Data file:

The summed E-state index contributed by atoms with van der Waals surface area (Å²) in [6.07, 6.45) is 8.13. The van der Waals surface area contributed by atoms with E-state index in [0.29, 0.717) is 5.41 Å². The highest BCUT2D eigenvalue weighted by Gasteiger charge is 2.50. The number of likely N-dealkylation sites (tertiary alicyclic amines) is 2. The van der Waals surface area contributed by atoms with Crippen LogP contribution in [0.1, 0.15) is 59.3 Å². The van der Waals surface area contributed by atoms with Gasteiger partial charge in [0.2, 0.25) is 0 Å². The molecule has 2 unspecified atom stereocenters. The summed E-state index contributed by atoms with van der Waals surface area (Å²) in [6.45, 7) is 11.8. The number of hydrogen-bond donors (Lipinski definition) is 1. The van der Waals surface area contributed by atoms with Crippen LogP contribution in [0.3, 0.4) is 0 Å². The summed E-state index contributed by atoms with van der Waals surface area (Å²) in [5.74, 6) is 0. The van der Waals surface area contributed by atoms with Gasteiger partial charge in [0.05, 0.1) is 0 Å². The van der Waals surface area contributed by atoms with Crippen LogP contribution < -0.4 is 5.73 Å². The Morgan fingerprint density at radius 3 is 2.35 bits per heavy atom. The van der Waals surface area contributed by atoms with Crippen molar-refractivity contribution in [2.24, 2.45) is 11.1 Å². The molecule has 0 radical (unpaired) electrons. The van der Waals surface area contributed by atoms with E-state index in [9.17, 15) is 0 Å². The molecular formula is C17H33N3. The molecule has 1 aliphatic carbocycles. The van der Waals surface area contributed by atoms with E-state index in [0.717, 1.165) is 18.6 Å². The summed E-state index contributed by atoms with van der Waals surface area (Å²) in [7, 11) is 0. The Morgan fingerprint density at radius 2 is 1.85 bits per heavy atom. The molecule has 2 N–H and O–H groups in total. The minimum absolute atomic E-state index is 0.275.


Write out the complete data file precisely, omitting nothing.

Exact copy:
The summed E-state index contributed by atoms with van der Waals surface area (Å²) in [6.07, 6.45) is 8.13. The van der Waals surface area contributed by atoms with E-state index in [0.29, 0.717) is 5.41 Å². The highest BCUT2D eigenvalue weighted by Gasteiger charge is 2.50. The number of likely N-dealkylation sites (tertiary alicyclic amines) is 2. The van der Waals surface area contributed by atoms with Crippen LogP contribution in [0.1, 0.15) is 59.3 Å². The van der Waals surface area contributed by atoms with Gasteiger partial charge in [0.2, 0.25) is 0 Å². The molecule has 2 unspecified atom stereocenters. The summed E-state index contributed by atoms with van der Waals surface area (Å²) in [6.45, 7) is 11.8. The number of hydrogen-bond donors (Lipinski definition) is 1. The van der Waals surface area contributed by atoms with Crippen LogP contribution in [0.3, 0.4) is 0 Å². The summed E-state index contributed by atoms with van der Waals surface area (Å²) in [5.74, 6) is 0. The van der Waals surface area contributed by atoms with Gasteiger partial charge in [0.05, 0.1) is 0 Å². The van der Waals surface area contributed by atoms with Crippen LogP contribution < -0.4 is 5.73 Å². The Morgan fingerprint density at radius 3 is 2.35 bits per heavy atom. The van der Waals surface area contributed by atoms with Crippen molar-refractivity contribution in [2.24, 2.45) is 11.1 Å². The molecule has 0 radical (unpaired) electrons. The van der Waals surface area contributed by atoms with E-state index in [9.17, 15) is 0 Å². The molecular formula is C17H33N3. The molecule has 1 aliphatic carbocycles. The van der Waals surface area contributed by atoms with E-state index in [0.717, 1.165) is 18.6 Å². The summed E-state index contributed by atoms with van der Waals surface area (Å²) in [7, 11) is 0. The Morgan fingerprint density at radius 2 is 1.85 bits per heavy atom. The molecule has 2 N–H and O–H groups in total. The minimum absolute atomic E-state index is 0.275.